Time is the one thing every parent wished they had more of. Faced with a seemingly-endless list of daily duties – from packing lunchboxes and making beds, to sorting washing and doing the school run – it’s hard to find the head-space to think longer term than the coming weekend.
This day-to-day living has an impact on your finances, too. If you and your partner are continually surprised by how quickly you find yourself strapped for cash each month, it’s time to hone in on your day-to-day expenses. Only when you get your spending under control, will you be able to begin long-term financial planning for you and your kids’ futures.
Where’s your money going?
According to the ONS’ most recent Family Spending report*, the average household parted with £528.90 per week in the year ending March 2016. While home-related expenses made up a good chunk of that total, families also spent around £68 per week on recreation and culture; £56.80 on food and non-alcohol drinks; £45.10 on restaurants and hotels; and £23.50 on clothing and footwear.
Saving more money will require you to scrutinise your spending, ideally on a weekly basis. Look at where you could cut back and set a budget to keep you on track – there’s lots of advice available on how to do this effectively (family money-saving blogs are a great place to start).
How’s your emergency fund looking?
Life with young kids is unpredictable at best, so you need to make sure you’ve built up a decent emergency fund to cover potential mishaps (i.e. the washing machine packing in just before you load it with a heap of grubby uniforms). The Money Advice Service recommends* having three months’ worth of living expenses saved up.
Sorted? Time to think long-term…
When your kids are traipsing through the house half-clothed with remnants of dinner smeared across their faces, it’s hard to imagine them as mature adults able to fend for themselves.
But one day, you’ll be waving them off as they pull away on their first driving lesson. You’ll be among a crowd of proud parents watching them graduate from university. You’ll be helping them move into their very first home, and you’ll be fighting back the tears on their wedding day.
These moments may seem a world away, but long-term goals tend to cost the most; so you need to think of where you see your family in 10-20 years’ time, and begin the planning process as soon as possible. Here’s an idea of some average costs – bearing in mind they’re likely to rise by the time your babies become grown-ups:
- Learning to drive – Upwards of £1,300*
- University – £22,000 per year (tuition fees + living costs)*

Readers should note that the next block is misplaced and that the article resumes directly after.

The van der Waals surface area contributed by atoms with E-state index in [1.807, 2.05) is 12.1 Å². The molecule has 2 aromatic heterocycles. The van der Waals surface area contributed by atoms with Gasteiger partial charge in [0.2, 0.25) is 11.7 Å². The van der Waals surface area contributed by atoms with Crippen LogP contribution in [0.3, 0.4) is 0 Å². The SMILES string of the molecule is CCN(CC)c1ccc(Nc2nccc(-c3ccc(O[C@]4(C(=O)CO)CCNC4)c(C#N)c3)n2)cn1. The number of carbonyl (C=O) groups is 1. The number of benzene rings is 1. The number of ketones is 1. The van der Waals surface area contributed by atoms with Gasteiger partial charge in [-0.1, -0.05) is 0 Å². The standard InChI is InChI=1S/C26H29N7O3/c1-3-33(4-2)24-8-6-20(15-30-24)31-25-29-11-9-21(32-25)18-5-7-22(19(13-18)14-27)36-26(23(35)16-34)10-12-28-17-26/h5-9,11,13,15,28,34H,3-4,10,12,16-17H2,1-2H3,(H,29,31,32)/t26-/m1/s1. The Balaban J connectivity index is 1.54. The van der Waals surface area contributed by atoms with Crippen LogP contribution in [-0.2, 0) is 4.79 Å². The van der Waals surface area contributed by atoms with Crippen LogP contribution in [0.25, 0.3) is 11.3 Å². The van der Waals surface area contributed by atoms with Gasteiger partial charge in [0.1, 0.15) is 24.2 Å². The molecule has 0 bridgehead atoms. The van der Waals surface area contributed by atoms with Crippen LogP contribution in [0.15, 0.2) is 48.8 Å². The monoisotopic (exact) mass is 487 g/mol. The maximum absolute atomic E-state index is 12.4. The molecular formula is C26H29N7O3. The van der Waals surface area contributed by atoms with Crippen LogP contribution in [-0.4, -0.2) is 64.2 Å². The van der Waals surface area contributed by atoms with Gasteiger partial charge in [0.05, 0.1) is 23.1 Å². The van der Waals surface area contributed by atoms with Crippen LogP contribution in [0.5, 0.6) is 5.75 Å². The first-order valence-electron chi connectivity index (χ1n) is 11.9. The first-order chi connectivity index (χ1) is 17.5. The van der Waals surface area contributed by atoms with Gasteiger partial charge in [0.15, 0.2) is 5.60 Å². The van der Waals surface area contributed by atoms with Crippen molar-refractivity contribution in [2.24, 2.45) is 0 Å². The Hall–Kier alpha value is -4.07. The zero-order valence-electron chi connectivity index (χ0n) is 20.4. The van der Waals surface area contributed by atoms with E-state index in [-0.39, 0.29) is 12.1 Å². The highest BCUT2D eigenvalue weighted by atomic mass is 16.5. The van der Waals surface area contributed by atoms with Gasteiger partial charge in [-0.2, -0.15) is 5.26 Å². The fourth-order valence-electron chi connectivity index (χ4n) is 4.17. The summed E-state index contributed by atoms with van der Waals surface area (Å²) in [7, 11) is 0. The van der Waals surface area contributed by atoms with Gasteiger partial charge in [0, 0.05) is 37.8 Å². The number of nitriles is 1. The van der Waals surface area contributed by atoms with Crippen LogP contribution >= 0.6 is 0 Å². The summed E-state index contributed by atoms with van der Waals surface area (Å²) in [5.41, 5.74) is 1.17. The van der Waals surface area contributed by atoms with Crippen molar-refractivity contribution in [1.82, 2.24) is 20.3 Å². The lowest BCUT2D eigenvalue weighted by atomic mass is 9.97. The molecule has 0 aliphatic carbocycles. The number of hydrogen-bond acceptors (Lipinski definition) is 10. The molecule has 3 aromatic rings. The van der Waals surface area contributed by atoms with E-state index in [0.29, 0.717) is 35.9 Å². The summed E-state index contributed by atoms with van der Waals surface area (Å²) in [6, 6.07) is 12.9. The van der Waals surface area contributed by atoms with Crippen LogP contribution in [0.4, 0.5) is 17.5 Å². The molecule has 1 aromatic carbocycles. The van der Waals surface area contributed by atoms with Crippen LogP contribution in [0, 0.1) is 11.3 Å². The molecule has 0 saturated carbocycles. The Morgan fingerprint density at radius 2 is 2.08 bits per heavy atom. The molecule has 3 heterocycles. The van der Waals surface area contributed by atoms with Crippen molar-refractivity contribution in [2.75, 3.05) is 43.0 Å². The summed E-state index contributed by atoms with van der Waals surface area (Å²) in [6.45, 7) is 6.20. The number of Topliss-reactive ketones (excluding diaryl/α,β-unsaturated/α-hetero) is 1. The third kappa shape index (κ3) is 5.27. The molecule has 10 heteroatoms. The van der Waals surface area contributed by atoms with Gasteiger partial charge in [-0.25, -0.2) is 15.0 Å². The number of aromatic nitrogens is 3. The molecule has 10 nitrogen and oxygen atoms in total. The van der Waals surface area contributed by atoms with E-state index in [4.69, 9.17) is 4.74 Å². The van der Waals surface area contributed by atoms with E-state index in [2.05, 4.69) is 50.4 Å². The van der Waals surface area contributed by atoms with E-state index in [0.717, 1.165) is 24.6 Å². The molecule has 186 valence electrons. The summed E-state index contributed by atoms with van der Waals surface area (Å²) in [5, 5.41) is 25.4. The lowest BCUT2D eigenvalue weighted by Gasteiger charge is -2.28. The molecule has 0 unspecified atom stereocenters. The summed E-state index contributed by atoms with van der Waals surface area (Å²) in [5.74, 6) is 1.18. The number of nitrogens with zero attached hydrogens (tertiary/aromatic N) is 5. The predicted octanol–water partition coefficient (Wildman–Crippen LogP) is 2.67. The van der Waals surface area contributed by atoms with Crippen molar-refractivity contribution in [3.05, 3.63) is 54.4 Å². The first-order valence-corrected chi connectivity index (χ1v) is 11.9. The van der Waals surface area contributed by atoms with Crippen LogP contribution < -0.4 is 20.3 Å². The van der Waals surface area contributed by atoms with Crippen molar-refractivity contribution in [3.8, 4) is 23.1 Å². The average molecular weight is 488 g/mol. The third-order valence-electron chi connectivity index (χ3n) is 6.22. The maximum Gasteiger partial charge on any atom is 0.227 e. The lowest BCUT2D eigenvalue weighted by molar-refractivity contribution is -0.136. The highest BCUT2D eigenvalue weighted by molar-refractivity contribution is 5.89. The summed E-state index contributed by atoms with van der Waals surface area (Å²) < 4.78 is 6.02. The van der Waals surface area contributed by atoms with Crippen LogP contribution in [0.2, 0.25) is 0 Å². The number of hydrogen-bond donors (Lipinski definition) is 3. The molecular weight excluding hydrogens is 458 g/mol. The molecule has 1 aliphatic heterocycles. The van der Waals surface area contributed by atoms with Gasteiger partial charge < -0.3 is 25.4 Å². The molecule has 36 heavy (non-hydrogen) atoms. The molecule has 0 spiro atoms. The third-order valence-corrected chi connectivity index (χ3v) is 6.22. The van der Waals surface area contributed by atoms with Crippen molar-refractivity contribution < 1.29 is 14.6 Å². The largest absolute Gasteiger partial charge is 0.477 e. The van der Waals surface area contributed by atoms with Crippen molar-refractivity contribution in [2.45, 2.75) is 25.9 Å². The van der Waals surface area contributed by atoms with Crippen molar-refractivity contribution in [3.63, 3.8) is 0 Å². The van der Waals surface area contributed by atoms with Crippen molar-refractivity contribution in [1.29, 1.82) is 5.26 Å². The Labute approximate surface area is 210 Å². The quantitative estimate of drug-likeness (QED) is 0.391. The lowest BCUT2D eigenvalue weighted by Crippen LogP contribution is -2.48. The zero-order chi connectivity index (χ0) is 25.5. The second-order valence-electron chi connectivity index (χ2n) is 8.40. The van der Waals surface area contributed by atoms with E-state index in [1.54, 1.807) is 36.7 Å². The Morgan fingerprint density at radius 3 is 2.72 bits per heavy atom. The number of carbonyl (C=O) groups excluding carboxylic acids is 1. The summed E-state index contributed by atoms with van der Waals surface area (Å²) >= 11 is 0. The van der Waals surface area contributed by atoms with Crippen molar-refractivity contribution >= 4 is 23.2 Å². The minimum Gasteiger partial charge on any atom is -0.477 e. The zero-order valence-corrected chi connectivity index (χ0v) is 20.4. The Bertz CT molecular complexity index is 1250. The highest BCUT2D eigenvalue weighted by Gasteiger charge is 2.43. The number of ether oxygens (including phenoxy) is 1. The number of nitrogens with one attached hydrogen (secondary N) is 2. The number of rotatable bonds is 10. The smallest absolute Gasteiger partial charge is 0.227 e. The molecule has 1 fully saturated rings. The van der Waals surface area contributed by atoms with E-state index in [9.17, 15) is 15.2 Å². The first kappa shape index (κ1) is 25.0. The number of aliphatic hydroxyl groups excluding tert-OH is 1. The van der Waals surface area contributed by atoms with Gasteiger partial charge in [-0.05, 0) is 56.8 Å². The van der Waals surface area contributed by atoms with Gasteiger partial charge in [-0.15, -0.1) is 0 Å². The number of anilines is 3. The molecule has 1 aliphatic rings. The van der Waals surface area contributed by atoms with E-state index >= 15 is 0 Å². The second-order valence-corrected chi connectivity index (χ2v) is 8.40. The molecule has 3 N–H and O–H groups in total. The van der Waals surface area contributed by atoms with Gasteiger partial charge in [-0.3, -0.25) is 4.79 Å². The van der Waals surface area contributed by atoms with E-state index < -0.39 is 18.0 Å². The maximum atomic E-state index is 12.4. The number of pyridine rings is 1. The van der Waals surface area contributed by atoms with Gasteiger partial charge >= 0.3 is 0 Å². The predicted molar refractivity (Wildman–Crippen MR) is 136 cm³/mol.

- Wedding – £30,111*
- First-time buyer deposit – £33,960*
Of course, it’s not just your children’s goals you may want to help fund in the future, but also your individual ambitions and goals as a family unit. Perhaps when your kids are teenagers, you envision moving to a bigger house in the country with a bigger car. Or maybe you want to plan a family trip of a lifetime for when they’re a little older – or a trip for just the two of you when your kids have flown the nest!
Your next steps
You need to be thinking of all your future goals, whether they’re family goals or your kids’ goals; or short, medium or long-term. Prioritise each goal and calculate costs to make them tangible – then, you can get to work taking actionable steps towards achieving them.
Rather than waiting until the end of the month or year to see if you have any money left over, the trick is to invest regularly and consistently. Include the money you want to invest each month into your budget; that way you’ve already accounted for the money you want to put away. You may be living in the ‘here and now’ (particularly if you’ve young kids), but it’s important to take a step back and look towards the future.
In it for the long-haul
If your goals are long-term (i.e. at least 5 years away), you may want to look at investment options – like a Zurich Stocks and Shares ISA – to make your money work harder for you, to help reach your goals. Investing your money can be an effective way of building long-term savings; you could benefit from tax-efficient growth and potentially higher returns than cash savings. Remember that with investment comes risk – your investment may go down, and you may not get back the amount you invested.
Part of the nature of investing is giving your money as long as possible to grow, but also to smooth out the ups and downs of the market; by investing for a longer period of time, you give your investment more of a chance to recover from any fall in value.
Ultimately, investing can help you reach your long-term goals – and potentially secure a better financial future for your whole family.
Have a look at our investment pages for more info!
The Zurich Stocks and Shares ISA is provided by Sterling ISA Managers Limited, trading as Zurich. Sterling ISA Managers Limited, authorised and regulated by the Financial Conduct Authority. Registered in England and Wales under company number 02395416. Registered Office: The Grange, Bishops Cleeve, Cheltenham, GL52 8XX.
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